There are many things I remember with a clarity as bright and clear as fine crystal. The smell of diesel fuel, the sound of the choppers, the rumble of trucks, the unique cracking of an AK-47 and the responding pop of M-16 gunfire. The Vietnamese peasants, eking out a living in the slums of the city, homes made out of the debris we thought useless, children running around dirty and naked, young girls selling themselves in the doorways and markets. The acrid smell of the cooking pots being watched over by aging mama sans, their lips and teeth red from chewing betel nuts, while young men and woman tried to find love in the messiness of war. On our mountain, hootch maids cleaned our rooms, washed our sweaty jungle fatigues, while old papa san burned our shit.  

 War, is not all glory and our worst enemy was the tedium of daily living. In the quiet moments, when I’m alone, I’m suddenly taken back to that year and the memories flood back in a torrent. Yet, as time continues to march on, those memories fade like shadows as the sun slowly sets. I wonder if I’m remembering truth or something I wish happened but didn’t. We all, in some way, embellish our past. Accomplishments take on epic proportions way beyond the reality and that small fish we caught now is our own “Great White Whale.” Our tales grow as as we look back, censoring those parts that weren’t our best moments and creating monuments of our better days.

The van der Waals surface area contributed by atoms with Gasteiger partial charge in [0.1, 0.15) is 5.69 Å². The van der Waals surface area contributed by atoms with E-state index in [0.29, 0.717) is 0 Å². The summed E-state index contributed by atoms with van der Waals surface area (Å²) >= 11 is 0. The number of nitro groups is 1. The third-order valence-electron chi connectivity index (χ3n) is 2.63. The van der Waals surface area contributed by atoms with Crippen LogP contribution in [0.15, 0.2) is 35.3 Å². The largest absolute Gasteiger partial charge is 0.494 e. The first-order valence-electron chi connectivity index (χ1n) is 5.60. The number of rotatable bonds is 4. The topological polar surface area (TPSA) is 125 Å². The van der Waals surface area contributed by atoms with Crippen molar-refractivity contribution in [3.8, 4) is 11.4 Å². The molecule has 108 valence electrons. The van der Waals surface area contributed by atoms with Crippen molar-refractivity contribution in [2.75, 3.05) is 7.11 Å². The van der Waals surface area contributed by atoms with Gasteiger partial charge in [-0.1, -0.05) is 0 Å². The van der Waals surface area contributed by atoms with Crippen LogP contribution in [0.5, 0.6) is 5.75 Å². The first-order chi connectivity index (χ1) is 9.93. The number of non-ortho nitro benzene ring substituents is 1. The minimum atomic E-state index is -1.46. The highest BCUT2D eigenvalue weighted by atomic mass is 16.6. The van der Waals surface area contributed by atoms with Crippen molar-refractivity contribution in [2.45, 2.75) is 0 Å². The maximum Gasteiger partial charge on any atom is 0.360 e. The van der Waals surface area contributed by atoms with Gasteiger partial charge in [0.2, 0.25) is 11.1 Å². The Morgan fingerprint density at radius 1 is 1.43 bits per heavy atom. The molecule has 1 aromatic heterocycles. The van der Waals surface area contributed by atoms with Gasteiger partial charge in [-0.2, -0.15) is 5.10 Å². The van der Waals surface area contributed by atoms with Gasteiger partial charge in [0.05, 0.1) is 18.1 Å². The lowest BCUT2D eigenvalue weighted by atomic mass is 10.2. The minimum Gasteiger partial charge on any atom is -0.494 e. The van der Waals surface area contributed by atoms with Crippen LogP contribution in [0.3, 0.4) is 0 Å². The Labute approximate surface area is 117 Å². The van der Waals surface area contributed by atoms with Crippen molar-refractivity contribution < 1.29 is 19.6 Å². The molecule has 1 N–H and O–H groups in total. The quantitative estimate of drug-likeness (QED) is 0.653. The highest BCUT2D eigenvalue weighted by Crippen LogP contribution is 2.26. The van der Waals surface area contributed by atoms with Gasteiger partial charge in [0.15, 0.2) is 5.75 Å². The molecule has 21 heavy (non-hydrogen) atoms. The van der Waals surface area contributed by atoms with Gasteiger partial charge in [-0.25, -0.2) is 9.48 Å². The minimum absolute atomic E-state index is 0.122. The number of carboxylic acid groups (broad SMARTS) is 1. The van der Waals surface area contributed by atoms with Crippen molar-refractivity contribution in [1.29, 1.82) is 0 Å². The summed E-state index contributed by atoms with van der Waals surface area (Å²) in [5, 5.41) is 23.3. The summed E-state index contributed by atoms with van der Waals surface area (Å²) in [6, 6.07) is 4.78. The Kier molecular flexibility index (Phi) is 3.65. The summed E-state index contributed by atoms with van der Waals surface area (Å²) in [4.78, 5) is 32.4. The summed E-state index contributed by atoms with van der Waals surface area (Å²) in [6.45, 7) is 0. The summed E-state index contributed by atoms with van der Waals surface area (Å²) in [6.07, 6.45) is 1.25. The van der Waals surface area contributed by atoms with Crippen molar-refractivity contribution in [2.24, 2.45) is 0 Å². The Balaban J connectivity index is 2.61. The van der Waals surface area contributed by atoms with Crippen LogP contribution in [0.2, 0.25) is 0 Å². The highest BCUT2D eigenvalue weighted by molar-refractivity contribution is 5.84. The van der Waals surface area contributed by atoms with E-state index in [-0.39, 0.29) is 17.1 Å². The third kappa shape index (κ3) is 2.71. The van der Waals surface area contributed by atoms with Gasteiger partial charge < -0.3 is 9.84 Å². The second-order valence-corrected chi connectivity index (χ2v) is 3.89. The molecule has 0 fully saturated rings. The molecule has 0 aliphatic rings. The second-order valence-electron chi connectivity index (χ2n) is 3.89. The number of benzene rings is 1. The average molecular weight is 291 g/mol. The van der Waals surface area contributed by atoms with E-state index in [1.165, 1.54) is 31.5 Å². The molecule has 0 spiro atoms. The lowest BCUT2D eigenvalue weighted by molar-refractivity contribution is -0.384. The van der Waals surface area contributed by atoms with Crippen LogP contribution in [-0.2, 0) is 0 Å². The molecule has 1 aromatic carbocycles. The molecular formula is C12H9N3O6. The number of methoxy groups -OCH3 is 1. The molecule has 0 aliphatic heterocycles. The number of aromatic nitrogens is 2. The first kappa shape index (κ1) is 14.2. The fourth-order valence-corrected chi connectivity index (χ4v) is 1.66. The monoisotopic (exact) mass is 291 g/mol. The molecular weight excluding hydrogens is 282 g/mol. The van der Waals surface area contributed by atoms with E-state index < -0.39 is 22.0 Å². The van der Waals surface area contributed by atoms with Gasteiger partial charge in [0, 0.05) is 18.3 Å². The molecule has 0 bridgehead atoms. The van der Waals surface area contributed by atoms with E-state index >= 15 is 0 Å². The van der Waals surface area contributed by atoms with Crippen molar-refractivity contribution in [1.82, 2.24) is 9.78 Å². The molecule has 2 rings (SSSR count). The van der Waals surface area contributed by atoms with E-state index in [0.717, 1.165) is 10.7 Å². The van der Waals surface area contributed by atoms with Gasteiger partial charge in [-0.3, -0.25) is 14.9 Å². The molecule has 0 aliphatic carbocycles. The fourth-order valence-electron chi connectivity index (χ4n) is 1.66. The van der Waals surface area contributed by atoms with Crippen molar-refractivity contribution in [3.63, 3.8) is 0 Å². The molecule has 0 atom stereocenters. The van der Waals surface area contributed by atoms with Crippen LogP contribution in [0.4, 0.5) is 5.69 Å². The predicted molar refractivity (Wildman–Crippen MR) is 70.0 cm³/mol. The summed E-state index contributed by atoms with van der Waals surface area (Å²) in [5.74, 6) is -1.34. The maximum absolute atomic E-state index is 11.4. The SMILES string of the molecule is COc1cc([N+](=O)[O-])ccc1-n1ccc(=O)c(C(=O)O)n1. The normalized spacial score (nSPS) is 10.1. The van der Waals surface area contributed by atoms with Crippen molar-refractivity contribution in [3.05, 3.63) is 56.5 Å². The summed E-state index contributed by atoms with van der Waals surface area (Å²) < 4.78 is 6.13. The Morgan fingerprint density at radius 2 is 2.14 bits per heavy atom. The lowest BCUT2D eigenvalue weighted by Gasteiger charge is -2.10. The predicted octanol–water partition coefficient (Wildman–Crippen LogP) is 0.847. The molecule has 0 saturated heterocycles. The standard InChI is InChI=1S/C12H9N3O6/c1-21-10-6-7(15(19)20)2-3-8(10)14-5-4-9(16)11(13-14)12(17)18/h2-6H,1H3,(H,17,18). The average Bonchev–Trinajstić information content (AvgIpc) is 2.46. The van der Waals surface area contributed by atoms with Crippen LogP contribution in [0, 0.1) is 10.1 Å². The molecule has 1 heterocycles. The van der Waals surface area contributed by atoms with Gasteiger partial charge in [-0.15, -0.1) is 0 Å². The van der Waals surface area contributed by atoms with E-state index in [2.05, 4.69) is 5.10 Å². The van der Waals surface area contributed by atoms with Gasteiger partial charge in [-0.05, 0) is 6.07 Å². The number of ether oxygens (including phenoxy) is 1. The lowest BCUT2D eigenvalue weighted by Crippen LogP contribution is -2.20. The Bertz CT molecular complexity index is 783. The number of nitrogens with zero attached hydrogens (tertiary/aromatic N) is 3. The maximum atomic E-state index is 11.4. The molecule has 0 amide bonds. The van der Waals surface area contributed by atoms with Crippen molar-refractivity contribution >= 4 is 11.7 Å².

I am no different, I am still a human being and like many, I to want to be remembered as a decent person. However, underneath, there is that part that seeks to be heard, the part that lies in the wasteland of memory, where the leafless trees reach out and the ghosts haunt the living. Fear dominates this place, our failures rise up out of the ground as skeletal hands that seek to drag us under the cold, dark earth.